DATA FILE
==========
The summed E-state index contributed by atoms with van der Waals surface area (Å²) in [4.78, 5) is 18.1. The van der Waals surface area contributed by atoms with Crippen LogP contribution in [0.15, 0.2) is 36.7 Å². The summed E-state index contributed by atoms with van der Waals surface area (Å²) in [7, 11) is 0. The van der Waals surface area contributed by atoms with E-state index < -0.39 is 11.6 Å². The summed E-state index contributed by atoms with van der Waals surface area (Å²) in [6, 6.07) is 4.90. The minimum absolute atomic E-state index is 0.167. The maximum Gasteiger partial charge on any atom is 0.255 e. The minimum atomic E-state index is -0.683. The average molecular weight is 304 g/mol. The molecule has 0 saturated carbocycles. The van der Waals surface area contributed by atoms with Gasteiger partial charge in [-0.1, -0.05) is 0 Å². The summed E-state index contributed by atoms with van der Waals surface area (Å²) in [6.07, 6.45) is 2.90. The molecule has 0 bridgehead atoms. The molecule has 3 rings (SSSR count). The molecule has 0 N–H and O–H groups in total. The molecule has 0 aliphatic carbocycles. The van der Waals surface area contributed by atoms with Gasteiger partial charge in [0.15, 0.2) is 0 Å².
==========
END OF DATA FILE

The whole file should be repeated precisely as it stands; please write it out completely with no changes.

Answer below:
The summed E-state index contributed by atoms with van der Waals surface area (Å²) in [4.78, 5) is 18.1. The van der Waals surface area contributed by atoms with Crippen LogP contribution in [0.15, 0.2) is 36.7 Å². The summed E-state index contributed by atoms with van der Waals surface area (Å²) in [7, 11) is 0. The van der Waals surface area contributed by atoms with E-state index < -0.39 is 11.6 Å². The summed E-state index contributed by atoms with van der Waals surface area (Å²) in [6, 6.07) is 4.90. The minimum absolute atomic E-state index is 0.167. The maximum Gasteiger partial charge on any atom is 0.255 e. The minimum atomic E-state index is -0.683. The average molecular weight is 304 g/mol. The molecule has 0 saturated carbocycles. The van der Waals surface area contributed by atoms with Gasteiger partial charge in [-0.1, -0.05) is 0 Å². The summed E-state index contributed by atoms with van der Waals surface area (Å²) in [6.07, 6.45) is 2.90. The molecule has 0 bridgehead atoms. The molecule has 3 rings (SSSR count). The molecule has 0 N–H and O–H groups in total. The molecule has 0 aliphatic carbocycles. The van der Waals surface area contributed by atoms with Gasteiger partial charge in [0.15, 0.2) is 0 Å².